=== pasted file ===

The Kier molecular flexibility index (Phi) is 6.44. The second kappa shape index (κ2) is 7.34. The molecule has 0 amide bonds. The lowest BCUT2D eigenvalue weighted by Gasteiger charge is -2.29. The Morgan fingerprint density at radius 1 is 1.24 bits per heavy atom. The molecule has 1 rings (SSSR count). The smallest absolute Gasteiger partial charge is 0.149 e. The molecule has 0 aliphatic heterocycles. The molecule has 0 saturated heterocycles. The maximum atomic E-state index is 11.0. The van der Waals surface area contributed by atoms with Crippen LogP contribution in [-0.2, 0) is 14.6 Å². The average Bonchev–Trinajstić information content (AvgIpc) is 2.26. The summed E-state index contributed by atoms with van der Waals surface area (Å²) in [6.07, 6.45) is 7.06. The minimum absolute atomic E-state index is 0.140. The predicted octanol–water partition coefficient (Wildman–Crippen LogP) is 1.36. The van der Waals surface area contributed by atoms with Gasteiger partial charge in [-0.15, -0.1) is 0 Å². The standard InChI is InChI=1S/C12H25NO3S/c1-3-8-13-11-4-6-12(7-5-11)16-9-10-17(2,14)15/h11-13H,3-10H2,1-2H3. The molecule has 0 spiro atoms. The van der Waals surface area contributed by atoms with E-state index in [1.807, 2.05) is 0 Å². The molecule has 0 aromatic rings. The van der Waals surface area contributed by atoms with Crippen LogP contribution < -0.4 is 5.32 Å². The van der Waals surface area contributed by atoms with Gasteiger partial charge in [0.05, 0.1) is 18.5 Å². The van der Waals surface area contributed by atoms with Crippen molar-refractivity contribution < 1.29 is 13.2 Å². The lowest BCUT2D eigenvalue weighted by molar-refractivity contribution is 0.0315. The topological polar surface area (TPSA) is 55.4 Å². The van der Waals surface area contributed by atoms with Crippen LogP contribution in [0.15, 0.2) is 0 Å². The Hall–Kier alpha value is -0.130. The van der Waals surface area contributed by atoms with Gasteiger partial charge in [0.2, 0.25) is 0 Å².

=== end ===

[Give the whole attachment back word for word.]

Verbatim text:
The Kier molecular flexibility index (Phi) is 6.44. The second kappa shape index (κ2) is 7.34. The molecule has 0 amide bonds. The lowest BCUT2D eigenvalue weighted by Gasteiger charge is -2.29. The Morgan fingerprint density at radius 1 is 1.24 bits per heavy atom. The molecule has 1 rings (SSSR count). The smallest absolute Gasteiger partial charge is 0.149 e. The molecule has 0 aliphatic heterocycles. The molecule has 0 saturated heterocycles. The maximum atomic E-state index is 11.0. The van der Waals surface area contributed by atoms with Crippen LogP contribution in [-0.2, 0) is 14.6 Å². The average Bonchev–Trinajstić information content (AvgIpc) is 2.26. The summed E-state index contributed by atoms with van der Waals surface area (Å²) in [6.07, 6.45) is 7.06. The minimum absolute atomic E-state index is 0.140. The predicted octanol–water partition coefficient (Wildman–Crippen LogP) is 1.36. The van der Waals surface area contributed by atoms with Gasteiger partial charge in [-0.15, -0.1) is 0 Å². The standard InChI is InChI=1S/C12H25NO3S/c1-3-8-13-11-4-6-12(7-5-11)16-9-10-17(2,14)15/h11-13H,3-10H2,1-2H3. The molecule has 0 spiro atoms. The van der Waals surface area contributed by atoms with E-state index in [1.807, 2.05) is 0 Å². The molecule has 0 aromatic rings. The van der Waals surface area contributed by atoms with Crippen LogP contribution < -0.4 is 5.32 Å². The van der Waals surface area contributed by atoms with Gasteiger partial charge in [0.05, 0.1) is 18.5 Å². The van der Waals surface area contributed by atoms with Crippen molar-refractivity contribution < 1.29 is 13.2 Å². The lowest BCUT2D eigenvalue weighted by molar-refractivity contribution is 0.0315. The topological polar surface area (TPSA) is 55.4 Å². The van der Waals surface area contributed by atoms with Crippen LogP contribution in [0.15, 0.2) is 0 Å². The Hall–Kier alpha value is -0.130. The van der Waals surface area contributed by atoms with Gasteiger partial charge in [0.2, 0.25) is 0 Å².